Chelsea Goldman, Designer
INTERVIEW BY : RANA TOOFANIAN | PHOTOS BY : DANA BOULOS
CF Goldman SS18 Seen By Dana Boulos
Sharpening her sword at the legendary Central Saint Martins, and shortly after under the eye of it’s even more legendary star alumna, Phoebe Philo at Céline – designer Chelsea Goldman founded her eponymous brand, CF Goldman, in 2014, when she returned to her New York homestead to discover there really wasn’t anybody else she wanted to work for. Taking cues from the historical – most notably 18th Century corsetry and shirting – CF Goldman unifies high concept European design with American streetwear. The result: a casual yet profoundly editorial medley of contemporary essentials.
To mark the launch of CF Goldman’s SS18 collection at Barneys, WestwoodWestwood and photographer, Dana Boulos, teamed up with the New York designer, Chelsea Goldman, to discover just how she translates Victorian undergarments into must-have accouterments.
Can you pinpoint where your primary interest in fashion came from?
My mom was a childrenswear designer and so growing up I remember she was always sketching. When I was in high-school, I enrolled at special programs at Parsons [School of Art & Design, New York] where my mom had also studied. By then, I don’t think there was a time I didn’t believe I wouldn’t go into fashion. I interviewed for Phillip Lim at 14, and they said, “You can barely get around the city by yourself, you can’t work here!” Looking back now, I was a real aficionado – sneaking into shows at New York Fashion Week and being able to recognize every model, designer or editor – I just loved everything fashion.
How would you say that your work has evolved over the years since graduating and launching your own brand?
Throughout my time at school, I had a very playful attitude towards my work because I felt that being a student was my time to be ridiculous and do whatever I want. I based my entire final collection on children’s pageants and even dragged my brother and dad to Texas to do field work! In the end, everything was bright pink with sparkles – it wasn’t intended to be for a customer, or anyone for that matter [laughs]. Today, it’s much more about ‘the woman’ and what I can create that intersects with how she dresses than designing based on a fantasy. I worked at Céline during Phoebe Philo’s first year at the house. That was my first experience observing a woman designing for a woman and perhaps also when I realized that an emotional approach to design also interested me.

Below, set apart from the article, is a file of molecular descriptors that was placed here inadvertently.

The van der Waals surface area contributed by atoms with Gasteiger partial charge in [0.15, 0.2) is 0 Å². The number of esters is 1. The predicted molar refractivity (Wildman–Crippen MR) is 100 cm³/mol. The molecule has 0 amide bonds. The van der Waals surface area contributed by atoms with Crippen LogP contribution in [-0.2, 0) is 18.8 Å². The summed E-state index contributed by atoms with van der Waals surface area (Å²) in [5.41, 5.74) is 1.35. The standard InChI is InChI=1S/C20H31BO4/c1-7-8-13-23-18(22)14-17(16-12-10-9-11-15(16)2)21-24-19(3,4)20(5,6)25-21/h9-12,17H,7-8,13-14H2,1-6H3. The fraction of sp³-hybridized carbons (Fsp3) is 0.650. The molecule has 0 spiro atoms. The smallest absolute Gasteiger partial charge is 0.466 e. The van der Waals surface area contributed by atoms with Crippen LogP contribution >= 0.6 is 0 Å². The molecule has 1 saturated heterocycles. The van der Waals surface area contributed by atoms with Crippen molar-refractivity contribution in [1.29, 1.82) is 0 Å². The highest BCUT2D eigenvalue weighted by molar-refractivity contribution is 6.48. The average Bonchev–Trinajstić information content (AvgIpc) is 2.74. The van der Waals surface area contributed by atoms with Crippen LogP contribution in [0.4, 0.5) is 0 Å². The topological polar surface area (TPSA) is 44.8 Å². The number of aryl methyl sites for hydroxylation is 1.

You launched CF Goldman in 2014 at 24 years old. What are the most significant challenges of being a young designer and business owner?
Back when I was studying design, we were very focused on developing specific technical skills. Today, I would say that design amounts to about 20% of what I do every day – so, the whole process has been a learning experience! Figuring out how to do your taxes, establish a cash flow, trademark your name…There is a lot more to running a fashion business than producing clothes. And I would say the market is very challenging right now – technologies and behaviors are changing so rapidly that many of the retailers don’t have a grasp on what they want.
The challenge was how to re-imagine these historical undergarments as contemporary essentials in both their construction and styling.
You mentioned trademark which is a concern for many young fashion business owners – and also the subject of heightened debate thanks to vigilante exposé accounts such as @DietPrada. What have your experiences been with theft of Intellectual Property and protecting yourself against fashion criminals?